Press "Enter" to skip to content

Posts published in “Mobile”

Android: The Glass Teat of the 21st Century

Have you been trying to put your finger on exactly what it is you don’t like about Android and iOS? Maybe this will help.

I’ve finally defined what it is I don’t like about Android — or about any mobile device for that matter. I’ve grappled with this issue for several years, boiling my dislike of Google’s operating system down to “it’s always trying to sell something.” But that wasn’t quite it, and I knew it. The selling thing is a symptom, not the disease, so to speak.

Then, one day last week I finally had my aha! moment and realized precisely what it is I don’t like about mobile devices. I was reading a pretty good article by Steven J. Vaughan-Nichols, his take on the death of computing as many of us know it, when I came across a line that was basically meant as an aside, and suddenly I understood why I don’t like Android or iOS and never will.

Our ‘Breaking Encryption for the Man’ Poll

First it was the NSA, the FBI and every big city cop shop on the planet insisting we need legislation to force safe, secure and for their eyes only back doors in damn near every device on the planet, presumably including light switches, garbage disposals and dishwashers. Eventually they came to see that doors, hidden or not, are merely temptations for hackers to break on through, and just decided to go on the down low for a while so they could pull a sneak attack later when we least expect it, which is a favorite trick of government types.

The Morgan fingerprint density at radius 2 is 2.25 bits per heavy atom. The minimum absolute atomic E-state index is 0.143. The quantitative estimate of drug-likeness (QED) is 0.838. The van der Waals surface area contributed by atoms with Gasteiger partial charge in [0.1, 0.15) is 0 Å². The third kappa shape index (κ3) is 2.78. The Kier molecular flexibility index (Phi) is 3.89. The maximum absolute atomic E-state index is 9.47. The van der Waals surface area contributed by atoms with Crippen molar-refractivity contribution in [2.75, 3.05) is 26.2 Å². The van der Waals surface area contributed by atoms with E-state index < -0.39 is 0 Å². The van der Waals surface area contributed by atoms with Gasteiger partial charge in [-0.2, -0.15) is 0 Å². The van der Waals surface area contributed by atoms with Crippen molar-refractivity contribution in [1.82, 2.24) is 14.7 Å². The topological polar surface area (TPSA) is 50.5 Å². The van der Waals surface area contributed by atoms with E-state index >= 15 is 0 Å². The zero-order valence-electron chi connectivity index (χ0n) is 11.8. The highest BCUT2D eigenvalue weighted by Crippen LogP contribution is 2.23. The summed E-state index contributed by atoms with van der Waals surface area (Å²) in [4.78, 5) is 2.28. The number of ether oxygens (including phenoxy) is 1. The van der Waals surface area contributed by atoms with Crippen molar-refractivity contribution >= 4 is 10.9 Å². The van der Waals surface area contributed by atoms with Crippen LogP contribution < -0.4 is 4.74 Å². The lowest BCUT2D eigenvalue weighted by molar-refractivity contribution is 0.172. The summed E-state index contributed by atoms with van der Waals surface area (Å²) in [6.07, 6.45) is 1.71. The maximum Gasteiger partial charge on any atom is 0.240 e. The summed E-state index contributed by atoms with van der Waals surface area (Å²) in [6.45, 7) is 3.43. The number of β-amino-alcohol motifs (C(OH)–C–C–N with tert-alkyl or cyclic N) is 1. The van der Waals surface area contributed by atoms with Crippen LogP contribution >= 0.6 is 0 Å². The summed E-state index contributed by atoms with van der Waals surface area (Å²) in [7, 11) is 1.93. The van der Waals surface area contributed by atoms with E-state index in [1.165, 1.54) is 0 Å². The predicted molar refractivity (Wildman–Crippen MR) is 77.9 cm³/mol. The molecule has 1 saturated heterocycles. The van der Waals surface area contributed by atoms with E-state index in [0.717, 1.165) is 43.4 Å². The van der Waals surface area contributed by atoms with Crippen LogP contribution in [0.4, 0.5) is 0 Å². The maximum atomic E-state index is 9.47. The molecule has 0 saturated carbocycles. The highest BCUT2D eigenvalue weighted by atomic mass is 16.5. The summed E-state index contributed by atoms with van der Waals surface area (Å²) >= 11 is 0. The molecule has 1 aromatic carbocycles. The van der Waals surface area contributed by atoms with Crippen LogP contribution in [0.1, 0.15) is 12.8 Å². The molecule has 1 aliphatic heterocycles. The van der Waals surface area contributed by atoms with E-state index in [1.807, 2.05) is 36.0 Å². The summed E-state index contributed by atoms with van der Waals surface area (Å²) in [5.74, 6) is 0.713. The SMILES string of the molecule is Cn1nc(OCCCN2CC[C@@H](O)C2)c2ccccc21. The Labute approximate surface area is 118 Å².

Christine HallChristine Hall

Christine Hall has been a journalist since 1971. In 2001, she began writing a weekly consumer computer column and started covering Linux and FOSS in 2002 after making the switch to GNU/Linux. Follow her on Twitter: @BrideOfLinux

Verizon Case Illustrates Why We Need a Linux Phone

There are plenty of reasons to be anticipating the arrival of GNU/Linux phones and tablets. Verizon Wireless has given us another.

On March 7, the FCC slapped a $1.35 million fine on Verizon in a privacy case, a move that’s being hailed as a victory by some privacy advocates. If so, it would seem to be a hollow victory. For starters, the fine is too low to be much of a deterrent against a company which last year had annual gross income of over $63 billion. But there is much more wrong with the agreement the carrier reached with the FCC than merely the price tag.

Verizon logoVerizon logoThe case revolves around Verizon’s use of a supercookie — a cookie that uses a variety of techniques to make it nearly impossible to remove or disable — which the carrier began placing on its customers’ phones in 2012. The cookie gathered information that combined a person’s Internet history — whether through browsers or apps — with their unique customer information. The company ran afoul of the law because of the way it shared the information it gleaned with third parties.

Christine HallChristine Hall

Christine Hall has been a journalist since 1971. In 2001, she began writing a weekly consumer computer column and started covering Linux and FOSS in 2002 after making the switch to GNU/Linux. Follow her on Twitter: @BrideOfLinux

More Linux Phones, More Mint Hack & Just Plain More…

FOSS Week in Review

As Linux Mint scrambles to get security back on track, numerous prototypes of Linux phones are on display and Ubuntu gathers awards at the Mobile World Conference in Barcelona.

What a week in the FOSS world. So much has happened since our last Week in Review that I think I’ll skip the idle chitchat about the weather and such and get straight to business. Well, I will take the time to tell you that it’s been damned cold in these parts and I’m more than ready for spring…